This got me thinking, I’ve been here a little over three months now, and now is about the time that we’ve known each other – just long enough – to start getting upset in one way or another. Where expectations are starting to meet reality. And I’ll be honest with y’all, I cannot guarantee a lot of things – I can’t guarantee almost anything. But, the one thing I can absolutely guarantee with you is that at some point in this hopefully long relationship as pastor and people I will disappoint you.

I won’t preach a text in a way you like. I’ll lift up things in conversation that you don’t agree with. I’ll drop the ball. It’s going to happen. Maybe it already has. And that works both ways as well. As I’ve seen this past week of all the praise and laud that Pope Francis’ words are getting – and they are really, really good – I swear that guy is a Lutheran sometimes – and I can’t help, but be frustrated by it. Because whether it is here from people at Redeemer or those I see around the community and world who say, “Why hasn’t anyone spoken like this before!” And I’m over here saying, “Hello! Who have you been talking too?” Frustration and disappointment.

We read all these texts this morning and they all focus a bit on failing to meet expectations in some way. Moses is tired, the Israelites would rather be in slavery and eat meat than be free and eat more of this manna, the community to which James spoke dealt with the expectations of who a follower of Christ is, the Psalm lifts up the fact that we are fallen and ask God for guidance and love, in the gospel we see the disciples fighting over who has authority and power, and Jesus pushes back at them saying – our lives are in need of pruning – though he uses the metaphor of cutting and gouging of body parts.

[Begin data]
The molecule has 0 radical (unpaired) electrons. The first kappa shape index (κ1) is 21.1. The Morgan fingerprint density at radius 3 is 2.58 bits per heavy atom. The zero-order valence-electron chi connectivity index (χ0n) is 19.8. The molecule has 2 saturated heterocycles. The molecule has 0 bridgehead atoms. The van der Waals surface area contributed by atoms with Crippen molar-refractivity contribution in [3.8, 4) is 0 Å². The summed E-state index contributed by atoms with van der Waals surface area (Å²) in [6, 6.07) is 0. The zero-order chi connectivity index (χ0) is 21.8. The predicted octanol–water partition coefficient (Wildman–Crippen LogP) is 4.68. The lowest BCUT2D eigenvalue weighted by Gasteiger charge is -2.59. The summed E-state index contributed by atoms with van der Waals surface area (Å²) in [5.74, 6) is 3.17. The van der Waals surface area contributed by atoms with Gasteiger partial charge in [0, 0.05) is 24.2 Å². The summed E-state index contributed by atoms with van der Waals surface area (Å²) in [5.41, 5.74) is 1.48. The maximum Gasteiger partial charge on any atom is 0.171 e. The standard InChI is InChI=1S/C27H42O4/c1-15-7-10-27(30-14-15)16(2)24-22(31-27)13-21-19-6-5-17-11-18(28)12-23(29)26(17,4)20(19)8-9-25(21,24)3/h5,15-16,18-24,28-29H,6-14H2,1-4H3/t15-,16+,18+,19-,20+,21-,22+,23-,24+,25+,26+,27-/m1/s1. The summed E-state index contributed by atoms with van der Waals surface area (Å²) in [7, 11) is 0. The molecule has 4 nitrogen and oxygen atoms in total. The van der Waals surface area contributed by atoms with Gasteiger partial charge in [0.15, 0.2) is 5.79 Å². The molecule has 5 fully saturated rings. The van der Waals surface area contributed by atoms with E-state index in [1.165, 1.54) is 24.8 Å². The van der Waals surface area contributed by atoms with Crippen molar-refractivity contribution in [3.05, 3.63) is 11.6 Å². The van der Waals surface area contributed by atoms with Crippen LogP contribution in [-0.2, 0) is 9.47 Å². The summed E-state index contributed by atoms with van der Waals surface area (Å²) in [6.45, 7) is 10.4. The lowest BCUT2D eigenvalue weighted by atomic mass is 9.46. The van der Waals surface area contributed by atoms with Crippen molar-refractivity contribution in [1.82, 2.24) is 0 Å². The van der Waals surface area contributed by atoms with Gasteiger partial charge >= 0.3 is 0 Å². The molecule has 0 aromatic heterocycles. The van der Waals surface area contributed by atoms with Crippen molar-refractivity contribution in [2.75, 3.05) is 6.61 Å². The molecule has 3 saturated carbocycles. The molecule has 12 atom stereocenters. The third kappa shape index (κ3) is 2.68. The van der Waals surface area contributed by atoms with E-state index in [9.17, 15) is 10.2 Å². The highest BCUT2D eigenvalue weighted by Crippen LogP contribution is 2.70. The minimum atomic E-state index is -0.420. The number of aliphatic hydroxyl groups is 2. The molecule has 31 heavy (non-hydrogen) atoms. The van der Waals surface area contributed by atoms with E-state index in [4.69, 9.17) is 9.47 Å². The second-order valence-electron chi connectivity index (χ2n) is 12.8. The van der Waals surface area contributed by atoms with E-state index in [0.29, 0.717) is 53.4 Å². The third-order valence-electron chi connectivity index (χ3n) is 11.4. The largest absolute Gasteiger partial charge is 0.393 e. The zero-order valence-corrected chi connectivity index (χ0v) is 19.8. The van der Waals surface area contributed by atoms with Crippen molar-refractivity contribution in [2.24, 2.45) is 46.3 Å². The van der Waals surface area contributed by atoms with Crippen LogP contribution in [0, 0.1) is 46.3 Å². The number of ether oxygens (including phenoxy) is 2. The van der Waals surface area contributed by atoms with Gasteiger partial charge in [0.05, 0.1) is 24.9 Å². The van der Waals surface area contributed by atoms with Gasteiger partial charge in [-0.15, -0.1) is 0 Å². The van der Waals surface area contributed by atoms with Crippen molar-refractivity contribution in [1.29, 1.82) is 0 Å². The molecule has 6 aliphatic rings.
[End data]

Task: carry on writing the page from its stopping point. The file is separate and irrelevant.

Like I said, this isn’t one of those ‘warm fuzzy’ gospel readings. I surely don’t feel good when reading this text.

Because I know there are things that I do that cause me to sin. Where I can’t bridle my tongue, or I misinterpret a message.

I think those are all things that we are prone to do. We always fall short. We aren’t perfect. Even the disciples were far from perfect. In many ways people will disappoint. I’ll disappoint. I’ll be disappointed. You will be disappointed. In some way, at some time. It will happen. Frustration will abound.

So, what are we to do?

I think James leads us into that perfect space. We care for one another. We lift one another up. We pray for one another. We look to one another, and even with that disappointment fresh on our minds, we come to one another and say, “Peace be with you…” I pray for you – in all that you do. So that together we can continue to proclaim and lift up Christ to the community around us.

And when that time does come that we disappoint, where we feel that we’ve fallen short. We are reminded again and again from our text in Numbers that God hears those cries, those pleas that we cannot do this all alone, that the burden we carry is heavy. And God’s response is – you don’t have to do this alone. You are a community together – look at you, look at all of you. I am here. My Spirit rests upon you. See, I am with you. You are not alone.